Thursday, August 28, 2014

Animal Suffering Motivates Behavior Change

I came across a unique vending machine idea in Istanbul that encourages folks to recycle and to feed and water free-living dogs and cats. People insert recyclables into the vending machine, and it dispenses food (click for more images and a video).  There is also a spout for people walking buy with water bottles to share their leftover water with thirsty nonhumans.   The inventor suggests that the purpose of the project is to instill a feeling of efficacy regarding pro-social behavior, but I see something else at work here.  It seems that these vending machines use images of other animals (both happy and sad pictures are used) in order to create behavior change.  This is promising, because it reaffirms what many of us are already aware of--humans care about other animals, want them to experience pleasure and safety, and want them to avoid suffering.

This project is also interesting because it creates an easy opportunity for passerby to act on their desire to behave pro-socially for other animals in their community in a meaningful and direct way.  One of the major problems with mainstream animal advocacy is that non-profits keep concerned individuals distanced from the social problem, encouraging them to participate only through donations and perhaps petition signing. Large non-profits like Vegan Outreach often turn volunteers away, asking for their money instead. I have argued that this approach is disempowering (meaning only those with financial means can participate, while a large variety of other useful skills and non-monetary contributions are devalued or ignored) and elitist (privileged folks from middle-class backgrounds with expensive college degrees get to make the decision on where the money goes and what solutions are appropriate).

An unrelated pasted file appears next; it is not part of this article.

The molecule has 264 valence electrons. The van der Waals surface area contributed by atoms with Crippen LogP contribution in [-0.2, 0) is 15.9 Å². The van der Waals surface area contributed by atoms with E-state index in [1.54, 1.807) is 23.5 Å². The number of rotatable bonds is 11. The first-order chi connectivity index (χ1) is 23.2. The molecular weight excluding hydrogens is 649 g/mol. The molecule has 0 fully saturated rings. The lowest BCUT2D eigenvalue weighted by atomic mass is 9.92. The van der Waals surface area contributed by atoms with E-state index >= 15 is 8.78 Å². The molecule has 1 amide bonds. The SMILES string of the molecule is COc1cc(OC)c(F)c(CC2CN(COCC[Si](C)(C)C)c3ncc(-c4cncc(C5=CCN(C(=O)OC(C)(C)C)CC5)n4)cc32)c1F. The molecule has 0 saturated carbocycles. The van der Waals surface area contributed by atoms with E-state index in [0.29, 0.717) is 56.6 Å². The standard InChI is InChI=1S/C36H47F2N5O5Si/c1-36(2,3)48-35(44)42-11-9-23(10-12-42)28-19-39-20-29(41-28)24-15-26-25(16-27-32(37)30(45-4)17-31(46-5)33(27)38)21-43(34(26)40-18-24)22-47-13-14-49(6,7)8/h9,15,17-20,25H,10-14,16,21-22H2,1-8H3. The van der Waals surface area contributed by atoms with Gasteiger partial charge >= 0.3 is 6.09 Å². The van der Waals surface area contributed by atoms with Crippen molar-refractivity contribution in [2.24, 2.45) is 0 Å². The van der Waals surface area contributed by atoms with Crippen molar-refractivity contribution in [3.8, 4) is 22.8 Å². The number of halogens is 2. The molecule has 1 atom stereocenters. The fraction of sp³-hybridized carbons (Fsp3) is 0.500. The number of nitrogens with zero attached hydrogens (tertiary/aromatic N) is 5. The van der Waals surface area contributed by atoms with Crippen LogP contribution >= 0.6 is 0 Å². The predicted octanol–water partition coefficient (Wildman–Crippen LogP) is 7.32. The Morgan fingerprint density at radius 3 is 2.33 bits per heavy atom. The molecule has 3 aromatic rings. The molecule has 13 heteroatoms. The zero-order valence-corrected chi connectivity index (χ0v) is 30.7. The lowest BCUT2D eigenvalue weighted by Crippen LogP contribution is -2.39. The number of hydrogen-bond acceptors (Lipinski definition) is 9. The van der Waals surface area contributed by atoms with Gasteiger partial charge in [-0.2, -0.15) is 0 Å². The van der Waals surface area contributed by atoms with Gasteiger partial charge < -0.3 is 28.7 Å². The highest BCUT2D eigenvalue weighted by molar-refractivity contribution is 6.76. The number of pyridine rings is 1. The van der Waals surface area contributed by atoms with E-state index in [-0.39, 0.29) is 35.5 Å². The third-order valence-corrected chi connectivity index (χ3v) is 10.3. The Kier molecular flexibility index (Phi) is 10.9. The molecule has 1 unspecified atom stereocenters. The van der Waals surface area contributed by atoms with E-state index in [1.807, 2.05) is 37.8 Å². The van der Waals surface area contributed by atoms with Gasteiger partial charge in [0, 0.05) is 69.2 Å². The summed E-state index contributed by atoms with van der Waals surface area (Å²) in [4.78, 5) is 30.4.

I also think this type of approach widens the human-nonhuman divide by putting animal suffering "out there" "somewhere," hurting "some animals."  Indeed, social psychological research has shown that distance of this kind can impact a person's desire to behave pro-socially (for instance, more Americans donate and donate more to hurricane relief in the United States than they do to provide assistance to those suffering natural disasters in "far off lands" like Asia).  Hands-on social change efforts like vending machines keep people in direct contact with vulnerable persons in their community, instilling empathy, social responsibility, and the desire to act pro-socially.  Research shows that when people feel like they can "do" something and that their "something" will make a difference, they are much more likely to participate and to continue to participate in the future.

On the other hand . . . I'm not too keen on the survival of homeless dogs and cats relying only on the kindness of strangers.  Access to necessities like food and water should be basic rights afforded to urban-dwelling nonhumans.  Likewise, this type of activism represents only a band-aid effort at helping other animals, and does nothing to seriously address structural problems and ideologies of speciesism that create these problems in the first place.  I am also concerned that this form of "easy activism" can aggravate that problem.  True, many people do not engage social movements because of the cost or risk potentially involved, but some types of social problems cannot be solved with a quick fix.  Can we create a vending machine that encourages people to go vegan and to stay vegan?